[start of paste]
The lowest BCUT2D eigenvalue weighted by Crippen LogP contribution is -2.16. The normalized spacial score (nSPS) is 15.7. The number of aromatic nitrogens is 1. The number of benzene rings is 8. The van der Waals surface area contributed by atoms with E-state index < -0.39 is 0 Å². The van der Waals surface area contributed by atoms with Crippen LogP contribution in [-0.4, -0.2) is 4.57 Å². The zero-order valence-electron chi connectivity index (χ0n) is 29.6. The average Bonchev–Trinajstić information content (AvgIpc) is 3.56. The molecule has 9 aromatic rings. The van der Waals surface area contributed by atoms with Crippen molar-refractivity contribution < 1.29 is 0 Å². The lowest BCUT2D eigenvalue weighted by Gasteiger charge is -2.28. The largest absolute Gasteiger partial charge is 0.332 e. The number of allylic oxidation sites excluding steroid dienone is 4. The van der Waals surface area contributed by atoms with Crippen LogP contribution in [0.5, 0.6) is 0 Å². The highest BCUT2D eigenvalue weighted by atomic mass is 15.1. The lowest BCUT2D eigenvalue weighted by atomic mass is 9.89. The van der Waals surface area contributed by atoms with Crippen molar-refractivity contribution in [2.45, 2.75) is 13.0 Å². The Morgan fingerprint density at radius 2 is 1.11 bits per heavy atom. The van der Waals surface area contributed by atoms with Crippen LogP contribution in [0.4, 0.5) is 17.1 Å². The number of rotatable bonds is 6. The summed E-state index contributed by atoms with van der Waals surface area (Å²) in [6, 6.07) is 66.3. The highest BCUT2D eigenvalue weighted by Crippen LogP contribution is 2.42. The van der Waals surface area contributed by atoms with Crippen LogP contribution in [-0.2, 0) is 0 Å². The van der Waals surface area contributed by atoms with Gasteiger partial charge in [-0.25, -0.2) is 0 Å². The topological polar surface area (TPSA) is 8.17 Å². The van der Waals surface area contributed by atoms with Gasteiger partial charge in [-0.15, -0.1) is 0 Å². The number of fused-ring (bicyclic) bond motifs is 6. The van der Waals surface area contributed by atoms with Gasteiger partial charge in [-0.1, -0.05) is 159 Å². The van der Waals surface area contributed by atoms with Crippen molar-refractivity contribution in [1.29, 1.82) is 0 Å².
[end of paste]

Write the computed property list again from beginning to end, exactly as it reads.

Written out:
The lowest BCUT2D eigenvalue weighted by Crippen LogP contribution is -2.16. The normalized spacial score (nSPS) is 15.7. The number of aromatic nitrogens is 1. The number of benzene rings is 8. The van der Waals surface area contributed by atoms with E-state index < -0.39 is 0 Å². The van der Waals surface area contributed by atoms with Crippen LogP contribution in [-0.4, -0.2) is 4.57 Å². The zero-order valence-electron chi connectivity index (χ0n) is 29.6. The average Bonchev–Trinajstić information content (AvgIpc) is 3.56. The molecule has 9 aromatic rings. The van der Waals surface area contributed by atoms with Crippen molar-refractivity contribution < 1.29 is 0 Å². The lowest BCUT2D eigenvalue weighted by Gasteiger charge is -2.28. The largest absolute Gasteiger partial charge is 0.332 e. The number of allylic oxidation sites excluding steroid dienone is 4. The van der Waals surface area contributed by atoms with Crippen LogP contribution in [0.5, 0.6) is 0 Å². The highest BCUT2D eigenvalue weighted by atomic mass is 15.1. The lowest BCUT2D eigenvalue weighted by atomic mass is 9.89. The van der Waals surface area contributed by atoms with Crippen molar-refractivity contribution in [2.45, 2.75) is 13.0 Å². The Morgan fingerprint density at radius 2 is 1.11 bits per heavy atom. The van der Waals surface area contributed by atoms with Crippen LogP contribution in [0.4, 0.5) is 17.1 Å². The number of rotatable bonds is 6. The summed E-state index contributed by atoms with van der Waals surface area (Å²) in [6, 6.07) is 66.3. The highest BCUT2D eigenvalue weighted by Crippen LogP contribution is 2.42. The van der Waals surface area contributed by atoms with Crippen LogP contribution in [-0.2, 0) is 0 Å². The van der Waals surface area contributed by atoms with Gasteiger partial charge in [-0.25, -0.2) is 0 Å². The topological polar surface area (TPSA) is 8.17 Å². The van der Waals surface area contributed by atoms with Gasteiger partial charge in [-0.15, -0.1) is 0 Å². The number of fused-ring (bicyclic) bond motifs is 6. The van der Waals surface area contributed by atoms with Gasteiger partial charge in [-0.1, -0.05) is 159 Å². The van der Waals surface area contributed by atoms with Crippen molar-refractivity contribution in [1.29, 1.82) is 0 Å².